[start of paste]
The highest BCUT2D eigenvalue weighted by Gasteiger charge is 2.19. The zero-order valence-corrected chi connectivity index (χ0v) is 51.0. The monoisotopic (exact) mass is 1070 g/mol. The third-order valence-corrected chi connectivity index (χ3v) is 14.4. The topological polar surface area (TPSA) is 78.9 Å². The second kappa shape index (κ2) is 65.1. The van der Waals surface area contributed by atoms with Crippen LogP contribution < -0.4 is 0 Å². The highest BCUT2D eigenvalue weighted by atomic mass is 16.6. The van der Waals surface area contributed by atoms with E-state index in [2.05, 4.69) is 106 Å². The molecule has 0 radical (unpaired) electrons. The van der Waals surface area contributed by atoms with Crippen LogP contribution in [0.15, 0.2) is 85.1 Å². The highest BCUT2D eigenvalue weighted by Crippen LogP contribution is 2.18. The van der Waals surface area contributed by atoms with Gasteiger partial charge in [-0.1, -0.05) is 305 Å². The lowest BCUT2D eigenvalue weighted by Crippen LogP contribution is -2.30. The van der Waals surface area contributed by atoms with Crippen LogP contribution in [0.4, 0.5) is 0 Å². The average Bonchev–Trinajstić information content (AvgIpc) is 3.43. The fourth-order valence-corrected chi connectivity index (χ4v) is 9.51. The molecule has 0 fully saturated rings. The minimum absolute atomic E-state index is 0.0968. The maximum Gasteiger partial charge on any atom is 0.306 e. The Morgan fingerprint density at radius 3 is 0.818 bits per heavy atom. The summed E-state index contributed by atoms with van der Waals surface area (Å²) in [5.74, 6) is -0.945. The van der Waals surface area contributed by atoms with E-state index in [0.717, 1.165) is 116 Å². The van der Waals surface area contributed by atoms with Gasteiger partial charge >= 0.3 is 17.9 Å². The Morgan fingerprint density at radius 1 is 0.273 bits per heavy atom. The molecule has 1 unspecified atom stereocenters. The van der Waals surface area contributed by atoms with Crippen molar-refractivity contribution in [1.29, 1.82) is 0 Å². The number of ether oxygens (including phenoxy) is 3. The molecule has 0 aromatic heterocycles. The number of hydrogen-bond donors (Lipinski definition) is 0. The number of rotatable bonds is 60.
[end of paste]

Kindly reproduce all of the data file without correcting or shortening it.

The highest BCUT2D eigenvalue weighted by Gasteiger charge is 2.19. The zero-order valence-corrected chi connectivity index (χ0v) is 51.0. The monoisotopic (exact) mass is 1070 g/mol. The third-order valence-corrected chi connectivity index (χ3v) is 14.4. The topological polar surface area (TPSA) is 78.9 Å². The second kappa shape index (κ2) is 65.1. The van der Waals surface area contributed by atoms with Crippen LogP contribution < -0.4 is 0 Å². The highest BCUT2D eigenvalue weighted by atomic mass is 16.6. The van der Waals surface area contributed by atoms with E-state index in [2.05, 4.69) is 106 Å². The molecule has 0 radical (unpaired) electrons. The van der Waals surface area contributed by atoms with Crippen LogP contribution in [0.15, 0.2) is 85.1 Å². The highest BCUT2D eigenvalue weighted by Crippen LogP contribution is 2.18. The van der Waals surface area contributed by atoms with Gasteiger partial charge in [-0.1, -0.05) is 305 Å². The lowest BCUT2D eigenvalue weighted by Crippen LogP contribution is -2.30. The van der Waals surface area contributed by atoms with Crippen LogP contribution in [0.4, 0.5) is 0 Å². The average Bonchev–Trinajstić information content (AvgIpc) is 3.43. The fourth-order valence-corrected chi connectivity index (χ4v) is 9.51. The molecule has 0 fully saturated rings. The minimum absolute atomic E-state index is 0.0968. The maximum Gasteiger partial charge on any atom is 0.306 e. The Morgan fingerprint density at radius 3 is 0.818 bits per heavy atom. The summed E-state index contributed by atoms with van der Waals surface area (Å²) in [5.74, 6) is -0.945. The van der Waals surface area contributed by atoms with E-state index in [0.717, 1.165) is 116 Å². The van der Waals surface area contributed by atoms with Gasteiger partial charge >= 0.3 is 17.9 Å². The Morgan fingerprint density at radius 1 is 0.273 bits per heavy atom. The molecule has 1 unspecified atom stereocenters. The van der Waals surface area contributed by atoms with Crippen molar-refractivity contribution in [1.29, 1.82) is 0 Å². The number of ether oxygens (including phenoxy) is 3. The molecule has 0 aromatic heterocycles. The number of hydrogen-bond donors (Lipinski definition) is 0. The number of rotatable bonds is 60.